Nearly 90 percent of residents in cities around the world breathe polluted air, which is the single largest environmental health risk, according to the World Health Organization. To address this global problem, Green City Solutions created a mobile installation of specific moss culture that has large surface leaf areas and that can remove pollutants from the air. As Curbed NY reported, this new mossy air filter has been installed in Oslo, Paris, Brussels and Hong Kong. According to the team, CityTree has the same effect as up to 275 trees but requires 99 percent less space and just five percent of the cost.
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A new chess set lets you checkmate with New York City’s skyline. Developed by Skyline Chess, a company founded by two London-based architects, the game pieces capture the city’s early 1900s construction boom and the expansion of skyscraper architecture, along with more contemporary and recognizable structures. As contemporist discovered, the pieces are silhouettes of buildings like One World Trade Center, the Empire State Building, Chrysler Building, Flatiron Building, Guggenheim Museum, and traditional brownstones.
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As a way to escape the stress of urban life, a dome construction company has created a mobile geodesic dome for do-it-yourself nature lovers. The Slovenia-based firm smartdome construction created a dome that users set up and dismantle themselves. The elevated dome can be set up almost anywhere, is built on a set of adjustable steel legs, and is made of prefabricated modules engineered for energy efficiency.
See the DIY smartdomes
Arckit, an architectural model kit manufacturer, has recently added to its family of offerings a series of playful yet professional three-dimensional modeling sets designed to satisfy the needs of building professionals, as well as aspiring designers. Traditional methods of model building include “cut and glue” techniques or 3D drawings, but these kits, called Arckit Cityscape and Arckit Masterplan, provide the same tactile experience with no special skills required.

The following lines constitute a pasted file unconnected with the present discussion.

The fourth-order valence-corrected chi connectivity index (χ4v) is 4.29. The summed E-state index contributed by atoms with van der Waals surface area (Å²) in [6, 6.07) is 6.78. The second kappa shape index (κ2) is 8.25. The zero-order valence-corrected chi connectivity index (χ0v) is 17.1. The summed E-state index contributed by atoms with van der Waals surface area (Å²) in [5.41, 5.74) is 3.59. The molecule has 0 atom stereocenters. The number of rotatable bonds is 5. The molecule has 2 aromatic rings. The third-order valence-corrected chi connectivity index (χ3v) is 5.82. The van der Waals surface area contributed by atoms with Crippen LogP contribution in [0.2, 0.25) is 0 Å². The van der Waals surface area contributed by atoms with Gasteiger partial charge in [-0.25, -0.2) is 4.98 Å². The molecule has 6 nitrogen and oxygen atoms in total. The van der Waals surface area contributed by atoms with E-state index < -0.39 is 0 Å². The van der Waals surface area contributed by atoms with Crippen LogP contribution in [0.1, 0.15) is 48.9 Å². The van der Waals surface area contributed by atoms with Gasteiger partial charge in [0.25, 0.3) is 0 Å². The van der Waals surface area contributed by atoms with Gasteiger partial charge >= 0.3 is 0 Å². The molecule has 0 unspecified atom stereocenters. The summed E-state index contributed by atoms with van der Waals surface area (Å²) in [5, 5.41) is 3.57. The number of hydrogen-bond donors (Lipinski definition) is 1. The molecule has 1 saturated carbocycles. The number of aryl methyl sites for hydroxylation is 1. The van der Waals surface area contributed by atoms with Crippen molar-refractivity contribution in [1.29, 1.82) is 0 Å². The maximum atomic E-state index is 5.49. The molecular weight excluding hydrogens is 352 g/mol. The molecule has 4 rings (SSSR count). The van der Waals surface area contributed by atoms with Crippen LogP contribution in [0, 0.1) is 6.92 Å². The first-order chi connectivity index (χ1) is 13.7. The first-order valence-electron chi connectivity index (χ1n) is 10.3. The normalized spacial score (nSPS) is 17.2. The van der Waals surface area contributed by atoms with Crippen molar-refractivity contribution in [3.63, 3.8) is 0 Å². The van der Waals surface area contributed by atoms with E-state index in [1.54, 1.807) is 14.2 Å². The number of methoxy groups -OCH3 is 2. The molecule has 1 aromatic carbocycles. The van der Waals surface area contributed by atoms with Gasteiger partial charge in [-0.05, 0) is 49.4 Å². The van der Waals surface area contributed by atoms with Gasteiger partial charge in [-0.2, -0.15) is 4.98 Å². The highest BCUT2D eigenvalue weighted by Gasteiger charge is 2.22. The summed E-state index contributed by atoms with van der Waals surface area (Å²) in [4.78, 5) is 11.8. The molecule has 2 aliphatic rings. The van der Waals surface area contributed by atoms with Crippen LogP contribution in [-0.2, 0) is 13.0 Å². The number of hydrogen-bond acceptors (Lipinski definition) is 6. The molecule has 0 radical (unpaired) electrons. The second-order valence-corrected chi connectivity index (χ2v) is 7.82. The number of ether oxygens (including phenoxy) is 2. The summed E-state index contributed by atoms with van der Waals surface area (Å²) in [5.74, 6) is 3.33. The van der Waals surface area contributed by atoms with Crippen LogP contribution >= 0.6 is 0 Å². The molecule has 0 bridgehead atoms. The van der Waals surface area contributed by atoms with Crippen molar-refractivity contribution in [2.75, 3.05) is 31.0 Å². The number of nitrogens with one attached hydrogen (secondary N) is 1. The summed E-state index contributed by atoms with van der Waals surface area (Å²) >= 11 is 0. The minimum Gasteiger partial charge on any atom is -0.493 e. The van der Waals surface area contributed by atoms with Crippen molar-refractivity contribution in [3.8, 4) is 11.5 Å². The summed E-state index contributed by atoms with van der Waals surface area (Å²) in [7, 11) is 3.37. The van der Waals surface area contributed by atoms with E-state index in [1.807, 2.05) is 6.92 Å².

Design, art, and technology are intertwined in this new product co-developed by wallcovering company Flavor Paper and design firm UM Project. Conduct, an interactive installation at Collective Design, which is part of New York’s design festival NYCXDesign, is a wallpaper that doubles as a power source. As Fast Co.Design reported, the installation is composed of five motorized or electrical objects. If a person touches one of the copper dots on the wall, which is covered with paper that’s printed with conductive ink, they complete an electrical circuit and turn on the object.
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It’s been about a year and a half since MUJI first announced their MUJI Hut, a modern prefab take on the micro-home. Costing $27,000, it’s a well-priced housing option for those with land—and it’s finally hit the market. Although the price tag may still be out of reach for most New Yorkers, those blessed with a backyard and some extra cash can easily turn this hut into a stylish extra room or office. That’s right, at just 97 square feet this little guy appears to skirt the need for a building permit, keeping well below the 121 square feet that would require plans, approval, and tedious visits to the Department of Buildings.
more details on the design